Sep 6, 2007
Indian men want fair play in beauty stakes
Sep 6, 2007
NEW DELHI, Sept 6, 2007 (AFP) - In a new commercial on Indian television, Bollywood superstar Shahrukh Khan tells a sad-looking young man to start using skin-whitening cream to get the girl he wants.
Bollywood actor Shahrukh Khan attends a press conference in Toronto, Canada, in September 2006 - Photo : Shahrukh Khan/AFP
The actor is clearly telling him it will boost sex appeal but the advice has raised hackles here among those who say such products reinforce age-old prejudices that equate fair skin with good looks. Regardless, the "sex sells" policy seems valid -- promoters say sales of "fairness cream" have shot up.
"The advertisement has worked very well for us," said a spokesman for India's Emami group, the Kolkata-based company which makes Fair and Handsome cream for men.
Emami launched the cream in 2005, labelling the product after the popular Fair and Lovely, which has catered to Indian women for decades and continues to be the largest-selling fairness cream in India.
Skin-lightening products -- positioned as fairness products in India -- for men are a niche but rapidly growing part of the lucrative male grooming sector, estimated to be worth more than 11.5 billion rupees (286 million dollars).
The total market for skin-lightening products in India is estimated to be worth nine billion rupees. Nearly one-third of users are said to be men.
Photo : Prakash Singh/AFP
Since the launch of Fair and Handsome -- which the Emami group claims to be the world's first fairness cream for men -- nearly half-a-dozen products have been vying for attention.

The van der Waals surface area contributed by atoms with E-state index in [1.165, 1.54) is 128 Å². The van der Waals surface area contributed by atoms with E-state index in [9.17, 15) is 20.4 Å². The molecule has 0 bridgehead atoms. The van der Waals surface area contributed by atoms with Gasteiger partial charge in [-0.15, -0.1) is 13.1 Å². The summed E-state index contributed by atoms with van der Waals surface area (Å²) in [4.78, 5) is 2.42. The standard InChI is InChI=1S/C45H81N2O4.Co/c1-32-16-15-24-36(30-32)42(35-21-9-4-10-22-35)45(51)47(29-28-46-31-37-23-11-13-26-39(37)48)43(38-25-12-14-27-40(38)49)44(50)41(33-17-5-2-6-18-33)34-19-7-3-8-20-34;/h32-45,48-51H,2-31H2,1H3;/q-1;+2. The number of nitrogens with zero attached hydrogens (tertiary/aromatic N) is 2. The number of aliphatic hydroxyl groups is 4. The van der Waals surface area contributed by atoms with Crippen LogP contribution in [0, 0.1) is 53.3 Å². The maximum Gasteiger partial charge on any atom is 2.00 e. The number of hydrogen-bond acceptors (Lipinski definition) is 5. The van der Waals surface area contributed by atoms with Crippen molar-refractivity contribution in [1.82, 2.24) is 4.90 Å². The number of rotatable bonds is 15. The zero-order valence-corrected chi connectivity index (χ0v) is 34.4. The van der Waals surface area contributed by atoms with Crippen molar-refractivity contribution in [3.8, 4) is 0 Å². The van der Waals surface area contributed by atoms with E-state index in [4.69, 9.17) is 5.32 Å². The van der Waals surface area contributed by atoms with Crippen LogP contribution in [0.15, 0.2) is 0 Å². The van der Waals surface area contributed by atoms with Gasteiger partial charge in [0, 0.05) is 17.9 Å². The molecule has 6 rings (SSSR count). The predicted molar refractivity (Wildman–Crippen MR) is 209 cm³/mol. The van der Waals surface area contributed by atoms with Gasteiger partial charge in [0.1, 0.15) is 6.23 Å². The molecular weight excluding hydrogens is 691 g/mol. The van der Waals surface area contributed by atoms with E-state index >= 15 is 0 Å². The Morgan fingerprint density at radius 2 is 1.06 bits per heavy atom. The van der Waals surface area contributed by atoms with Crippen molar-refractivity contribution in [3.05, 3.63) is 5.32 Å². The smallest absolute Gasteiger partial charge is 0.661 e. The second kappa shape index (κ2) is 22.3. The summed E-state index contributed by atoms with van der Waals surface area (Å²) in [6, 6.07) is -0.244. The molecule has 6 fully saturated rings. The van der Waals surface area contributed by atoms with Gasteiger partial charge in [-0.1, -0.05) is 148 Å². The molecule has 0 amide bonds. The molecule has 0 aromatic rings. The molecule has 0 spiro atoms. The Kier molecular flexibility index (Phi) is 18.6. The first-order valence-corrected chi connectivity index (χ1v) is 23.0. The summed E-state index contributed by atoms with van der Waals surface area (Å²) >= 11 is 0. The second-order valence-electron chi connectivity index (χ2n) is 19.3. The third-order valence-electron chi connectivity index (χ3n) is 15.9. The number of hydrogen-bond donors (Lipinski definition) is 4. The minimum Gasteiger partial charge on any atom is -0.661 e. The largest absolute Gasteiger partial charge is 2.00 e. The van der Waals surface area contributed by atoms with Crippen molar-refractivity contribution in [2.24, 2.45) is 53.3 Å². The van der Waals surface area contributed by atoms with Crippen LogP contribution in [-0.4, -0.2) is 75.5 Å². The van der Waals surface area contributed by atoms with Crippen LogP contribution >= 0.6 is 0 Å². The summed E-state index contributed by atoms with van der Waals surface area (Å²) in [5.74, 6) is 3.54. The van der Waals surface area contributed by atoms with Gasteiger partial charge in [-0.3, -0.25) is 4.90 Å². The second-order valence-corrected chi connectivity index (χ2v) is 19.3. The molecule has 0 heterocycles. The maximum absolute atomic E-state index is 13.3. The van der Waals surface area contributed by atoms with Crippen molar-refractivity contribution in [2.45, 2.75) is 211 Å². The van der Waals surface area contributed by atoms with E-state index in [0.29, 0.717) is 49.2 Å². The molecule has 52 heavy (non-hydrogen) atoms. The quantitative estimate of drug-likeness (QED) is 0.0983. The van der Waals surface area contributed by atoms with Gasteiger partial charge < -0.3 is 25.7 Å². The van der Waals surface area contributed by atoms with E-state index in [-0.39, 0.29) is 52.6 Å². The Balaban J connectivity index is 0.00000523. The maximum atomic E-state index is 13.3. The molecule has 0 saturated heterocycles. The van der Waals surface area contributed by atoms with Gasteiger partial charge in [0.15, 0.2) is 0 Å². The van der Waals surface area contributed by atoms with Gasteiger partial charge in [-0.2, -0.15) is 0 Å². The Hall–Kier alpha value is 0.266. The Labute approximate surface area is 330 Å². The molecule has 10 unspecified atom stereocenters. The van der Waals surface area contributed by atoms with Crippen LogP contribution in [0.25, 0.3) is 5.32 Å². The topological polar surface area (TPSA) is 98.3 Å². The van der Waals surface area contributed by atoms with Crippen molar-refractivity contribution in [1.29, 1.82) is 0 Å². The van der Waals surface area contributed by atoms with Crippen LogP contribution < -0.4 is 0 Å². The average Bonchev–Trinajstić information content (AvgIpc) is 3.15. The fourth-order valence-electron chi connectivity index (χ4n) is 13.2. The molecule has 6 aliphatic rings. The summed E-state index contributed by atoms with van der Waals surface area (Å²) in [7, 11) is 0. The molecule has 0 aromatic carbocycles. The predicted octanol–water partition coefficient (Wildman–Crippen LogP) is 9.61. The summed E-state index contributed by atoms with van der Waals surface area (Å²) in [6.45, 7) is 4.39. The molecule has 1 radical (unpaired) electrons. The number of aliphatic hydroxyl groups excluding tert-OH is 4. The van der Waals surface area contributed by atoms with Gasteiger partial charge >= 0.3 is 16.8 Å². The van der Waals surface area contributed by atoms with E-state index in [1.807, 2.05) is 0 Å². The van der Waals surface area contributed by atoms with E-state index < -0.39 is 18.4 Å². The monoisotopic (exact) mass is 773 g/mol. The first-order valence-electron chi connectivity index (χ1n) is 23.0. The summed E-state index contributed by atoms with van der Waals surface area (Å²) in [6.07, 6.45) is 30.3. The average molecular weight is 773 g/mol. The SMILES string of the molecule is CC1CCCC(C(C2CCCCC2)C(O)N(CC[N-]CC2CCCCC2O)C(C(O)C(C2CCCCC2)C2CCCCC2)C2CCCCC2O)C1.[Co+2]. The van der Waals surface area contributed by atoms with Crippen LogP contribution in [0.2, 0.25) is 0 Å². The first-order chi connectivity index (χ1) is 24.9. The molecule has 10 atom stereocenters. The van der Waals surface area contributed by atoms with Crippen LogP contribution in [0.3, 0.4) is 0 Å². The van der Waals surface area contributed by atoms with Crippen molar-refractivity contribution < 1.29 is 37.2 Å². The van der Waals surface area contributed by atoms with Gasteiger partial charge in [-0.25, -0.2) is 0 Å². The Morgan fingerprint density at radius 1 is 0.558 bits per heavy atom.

This year has seen the launch of several new fairness products -- the latest being Fair One Man by pharmaceutical company Elder Healthcare.
"There is a huge growing awareness among Indian men to look good. Being an actor who wants to look good, I felt there was a need for this cream," said Elder Healthcare managing director Anuj Saxena, who is also a television actor.
Saxena's company is targeting turnover of more than 100 million rupees this year. "The men's fairness cream market is nascent in India, but is already one of the biggest in the world," he said. Market research companies estimate an annual growth of more than 10 percent.
The Emami group -- which started the trend -- says it sensed opportunity when market research showed many users of skin-lightening products targeted at women were actually men. Elder Healthcare's Saxena, who has acted in popular soaps for Indian television, says being fair is beneficial. "There is enormous pressure to look good in the entertainment industry, and being fair helps," he said.
Wanting to look light skinned has "always been the case here. Look at the matrimonial ads. Everyone wants a fair bride or groom," he added. But critics balk at the use and promotion of fairness creams, which they say perpetuate deep-rooted prejudice.
"These products and their advertisements reinforce an old South East Asian bias that you have to be fair to be beautiful," said leading advertising consultant Prahlad Kakkar, who refuses to make such commercials.
"Sunscreens, skin-whitening, fairness creams -- they are all the same. Regardless of the massive sums involved and glamorous advertisements, some professional dermatologists are sceptical about such products. They think consumers are wasting their money.
"These creams are not medicines, but only cosmetics which contain a tiny concentration of skin-lightening components. They are partly effective at best," said Anil Malik, a skin specialist at Fortis hospital.
by Parul Gupta
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